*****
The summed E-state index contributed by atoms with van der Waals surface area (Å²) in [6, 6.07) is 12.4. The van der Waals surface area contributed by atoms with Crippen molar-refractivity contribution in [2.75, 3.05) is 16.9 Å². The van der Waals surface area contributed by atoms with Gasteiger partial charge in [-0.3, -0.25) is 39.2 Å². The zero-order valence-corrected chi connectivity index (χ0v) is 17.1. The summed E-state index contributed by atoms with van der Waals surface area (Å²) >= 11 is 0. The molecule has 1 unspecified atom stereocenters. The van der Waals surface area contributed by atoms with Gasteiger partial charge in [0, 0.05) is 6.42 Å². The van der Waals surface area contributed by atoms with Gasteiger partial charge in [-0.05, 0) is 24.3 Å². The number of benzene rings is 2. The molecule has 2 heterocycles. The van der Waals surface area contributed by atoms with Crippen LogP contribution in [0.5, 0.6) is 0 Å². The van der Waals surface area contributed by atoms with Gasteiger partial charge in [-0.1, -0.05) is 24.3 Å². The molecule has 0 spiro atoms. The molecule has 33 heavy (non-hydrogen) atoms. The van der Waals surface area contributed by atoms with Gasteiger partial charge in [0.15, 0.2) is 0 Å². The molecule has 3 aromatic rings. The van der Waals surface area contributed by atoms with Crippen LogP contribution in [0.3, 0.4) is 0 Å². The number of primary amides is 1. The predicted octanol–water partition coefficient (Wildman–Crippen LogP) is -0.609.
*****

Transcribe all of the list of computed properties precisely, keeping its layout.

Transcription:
The summed E-state index contributed by atoms with van der Waals surface area (Å²) in [6, 6.07) is 12.4. The van der Waals surface area contributed by atoms with Crippen molar-refractivity contribution in [2.75, 3.05) is 16.9 Å². The van der Waals surface area contributed by atoms with Gasteiger partial charge in [-0.3, -0.25) is 39.2 Å². The zero-order valence-corrected chi connectivity index (χ0v) is 17.1. The summed E-state index contributed by atoms with van der Waals surface area (Å²) >= 11 is 0. The molecule has 1 unspecified atom stereocenters. The van der Waals surface area contributed by atoms with Gasteiger partial charge in [0, 0.05) is 6.42 Å². The van der Waals surface area contributed by atoms with Gasteiger partial charge in [-0.05, 0) is 24.3 Å². The number of benzene rings is 2. The molecule has 2 heterocycles. The van der Waals surface area contributed by atoms with Crippen LogP contribution in [0.5, 0.6) is 0 Å². The van der Waals surface area contributed by atoms with Gasteiger partial charge in [-0.1, -0.05) is 24.3 Å². The molecule has 0 spiro atoms. The molecule has 33 heavy (non-hydrogen) atoms. The van der Waals surface area contributed by atoms with Gasteiger partial charge in [0.15, 0.2) is 0 Å². The molecule has 3 aromatic rings. The van der Waals surface area contributed by atoms with Crippen LogP contribution in [0.3, 0.4) is 0 Å². The number of primary amides is 1. The predicted octanol–water partition coefficient (Wildman–Crippen LogP) is -0.609.